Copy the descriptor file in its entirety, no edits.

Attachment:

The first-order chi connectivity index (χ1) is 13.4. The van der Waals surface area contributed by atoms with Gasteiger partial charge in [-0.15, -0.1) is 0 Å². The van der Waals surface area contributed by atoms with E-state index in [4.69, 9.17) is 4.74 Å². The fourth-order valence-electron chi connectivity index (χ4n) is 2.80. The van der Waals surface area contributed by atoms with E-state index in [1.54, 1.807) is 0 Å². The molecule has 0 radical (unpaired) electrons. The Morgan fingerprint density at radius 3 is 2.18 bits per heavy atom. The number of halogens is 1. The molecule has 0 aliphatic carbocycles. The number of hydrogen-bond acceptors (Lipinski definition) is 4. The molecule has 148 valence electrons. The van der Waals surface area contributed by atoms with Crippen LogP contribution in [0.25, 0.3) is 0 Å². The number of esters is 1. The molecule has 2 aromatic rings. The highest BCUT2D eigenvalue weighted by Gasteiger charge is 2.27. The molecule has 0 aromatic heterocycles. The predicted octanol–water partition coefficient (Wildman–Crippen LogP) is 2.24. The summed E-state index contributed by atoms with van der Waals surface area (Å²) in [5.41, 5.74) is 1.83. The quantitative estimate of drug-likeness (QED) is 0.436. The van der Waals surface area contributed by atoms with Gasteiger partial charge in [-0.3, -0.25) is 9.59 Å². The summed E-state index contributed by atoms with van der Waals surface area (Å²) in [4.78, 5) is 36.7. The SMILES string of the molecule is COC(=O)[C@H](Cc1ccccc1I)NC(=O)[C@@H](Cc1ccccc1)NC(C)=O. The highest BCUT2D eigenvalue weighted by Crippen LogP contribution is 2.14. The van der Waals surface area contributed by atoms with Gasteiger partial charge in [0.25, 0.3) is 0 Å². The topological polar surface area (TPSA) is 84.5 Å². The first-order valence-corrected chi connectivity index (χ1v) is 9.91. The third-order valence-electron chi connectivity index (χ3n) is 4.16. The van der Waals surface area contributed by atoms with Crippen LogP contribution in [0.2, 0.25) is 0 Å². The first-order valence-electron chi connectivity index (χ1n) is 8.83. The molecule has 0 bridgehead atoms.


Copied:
The first-order chi connectivity index (χ1) is 13.4. The van der Waals surface area contributed by atoms with Gasteiger partial charge in [-0.15, -0.1) is 0 Å². The van der Waals surface area contributed by atoms with E-state index in [4.69, 9.17) is 4.74 Å². The fourth-order valence-electron chi connectivity index (χ4n) is 2.80. The van der Waals surface area contributed by atoms with E-state index in [1.54, 1.807) is 0 Å². The molecule has 0 radical (unpaired) electrons. The Morgan fingerprint density at radius 3 is 2.18 bits per heavy atom. The number of halogens is 1. The molecule has 0 aliphatic carbocycles. The number of hydrogen-bond acceptors (Lipinski definition) is 4. The molecule has 148 valence electrons. The van der Waals surface area contributed by atoms with Crippen LogP contribution in [0.25, 0.3) is 0 Å². The number of esters is 1. The molecule has 2 aromatic rings. The highest BCUT2D eigenvalue weighted by Gasteiger charge is 2.27. The molecule has 0 aromatic heterocycles. The predicted octanol–water partition coefficient (Wildman–Crippen LogP) is 2.24. The summed E-state index contributed by atoms with van der Waals surface area (Å²) in [5.41, 5.74) is 1.83. The quantitative estimate of drug-likeness (QED) is 0.436. The van der Waals surface area contributed by atoms with Gasteiger partial charge in [-0.3, -0.25) is 9.59 Å². The summed E-state index contributed by atoms with van der Waals surface area (Å²) in [4.78, 5) is 36.7. The SMILES string of the molecule is COC(=O)[C@H](Cc1ccccc1I)NC(=O)[C@@H](Cc1ccccc1)NC(C)=O. The highest BCUT2D eigenvalue weighted by Crippen LogP contribution is 2.14. The van der Waals surface area contributed by atoms with Gasteiger partial charge in [0.25, 0.3) is 0 Å². The topological polar surface area (TPSA) is 84.5 Å². The first-order valence-corrected chi connectivity index (χ1v) is 9.91. The third-order valence-electron chi connectivity index (χ3n) is 4.16. The van der Waals surface area contributed by atoms with Crippen LogP contribution in [0.2, 0.25) is 0 Å². The first-order valence-electron chi connectivity index (χ1n) is 8.83. The molecule has 0 bridgehead atoms.